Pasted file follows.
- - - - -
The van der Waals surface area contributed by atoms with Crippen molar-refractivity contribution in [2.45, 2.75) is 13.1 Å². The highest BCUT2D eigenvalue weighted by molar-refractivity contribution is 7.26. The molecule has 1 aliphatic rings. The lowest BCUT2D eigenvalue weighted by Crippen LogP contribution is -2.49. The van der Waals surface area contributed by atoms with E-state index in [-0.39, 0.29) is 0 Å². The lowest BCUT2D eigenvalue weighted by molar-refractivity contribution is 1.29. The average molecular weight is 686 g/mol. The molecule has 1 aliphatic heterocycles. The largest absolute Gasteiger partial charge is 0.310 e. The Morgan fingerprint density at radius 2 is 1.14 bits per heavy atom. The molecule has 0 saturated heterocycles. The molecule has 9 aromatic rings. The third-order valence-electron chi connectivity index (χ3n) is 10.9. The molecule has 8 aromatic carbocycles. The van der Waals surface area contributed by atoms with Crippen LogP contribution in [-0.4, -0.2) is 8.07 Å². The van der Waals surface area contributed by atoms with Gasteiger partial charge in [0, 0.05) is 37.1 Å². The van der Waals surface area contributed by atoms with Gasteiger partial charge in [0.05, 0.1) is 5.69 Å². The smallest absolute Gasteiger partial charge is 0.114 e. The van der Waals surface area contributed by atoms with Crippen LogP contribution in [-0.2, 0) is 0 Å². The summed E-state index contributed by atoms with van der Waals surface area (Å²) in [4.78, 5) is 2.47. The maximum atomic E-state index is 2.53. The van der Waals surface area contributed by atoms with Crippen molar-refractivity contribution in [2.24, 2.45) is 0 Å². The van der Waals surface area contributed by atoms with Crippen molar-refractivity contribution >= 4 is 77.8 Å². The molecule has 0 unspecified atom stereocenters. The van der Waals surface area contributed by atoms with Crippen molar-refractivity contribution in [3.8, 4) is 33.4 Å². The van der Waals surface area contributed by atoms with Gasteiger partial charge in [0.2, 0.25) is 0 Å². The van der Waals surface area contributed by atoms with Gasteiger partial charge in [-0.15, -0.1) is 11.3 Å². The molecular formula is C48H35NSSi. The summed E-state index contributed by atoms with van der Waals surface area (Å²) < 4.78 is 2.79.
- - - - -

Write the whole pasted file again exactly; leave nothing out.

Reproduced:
The van der Waals surface area contributed by atoms with Crippen molar-refractivity contribution in [2.45, 2.75) is 13.1 Å². The highest BCUT2D eigenvalue weighted by molar-refractivity contribution is 7.26. The molecule has 1 aliphatic rings. The lowest BCUT2D eigenvalue weighted by Crippen LogP contribution is -2.49. The van der Waals surface area contributed by atoms with E-state index in [-0.39, 0.29) is 0 Å². The lowest BCUT2D eigenvalue weighted by molar-refractivity contribution is 1.29. The average molecular weight is 686 g/mol. The molecule has 1 aliphatic heterocycles. The largest absolute Gasteiger partial charge is 0.310 e. The Morgan fingerprint density at radius 2 is 1.14 bits per heavy atom. The molecule has 0 saturated heterocycles. The molecule has 9 aromatic rings. The third-order valence-electron chi connectivity index (χ3n) is 10.9. The molecule has 8 aromatic carbocycles. The van der Waals surface area contributed by atoms with Crippen LogP contribution in [-0.4, -0.2) is 8.07 Å². The van der Waals surface area contributed by atoms with Gasteiger partial charge in [0, 0.05) is 37.1 Å². The van der Waals surface area contributed by atoms with Gasteiger partial charge in [0.05, 0.1) is 5.69 Å². The smallest absolute Gasteiger partial charge is 0.114 e. The van der Waals surface area contributed by atoms with Crippen LogP contribution in [-0.2, 0) is 0 Å². The summed E-state index contributed by atoms with van der Waals surface area (Å²) in [4.78, 5) is 2.47. The maximum atomic E-state index is 2.53. The van der Waals surface area contributed by atoms with Crippen molar-refractivity contribution in [2.24, 2.45) is 0 Å². The van der Waals surface area contributed by atoms with Crippen molar-refractivity contribution >= 4 is 77.8 Å². The molecule has 0 unspecified atom stereocenters. The van der Waals surface area contributed by atoms with Crippen molar-refractivity contribution in [3.8, 4) is 33.4 Å². The van der Waals surface area contributed by atoms with Gasteiger partial charge in [0.2, 0.25) is 0 Å². The van der Waals surface area contributed by atoms with Gasteiger partial charge in [-0.15, -0.1) is 11.3 Å². The molecular formula is C48H35NSSi. The summed E-state index contributed by atoms with van der Waals surface area (Å²) < 4.78 is 2.79.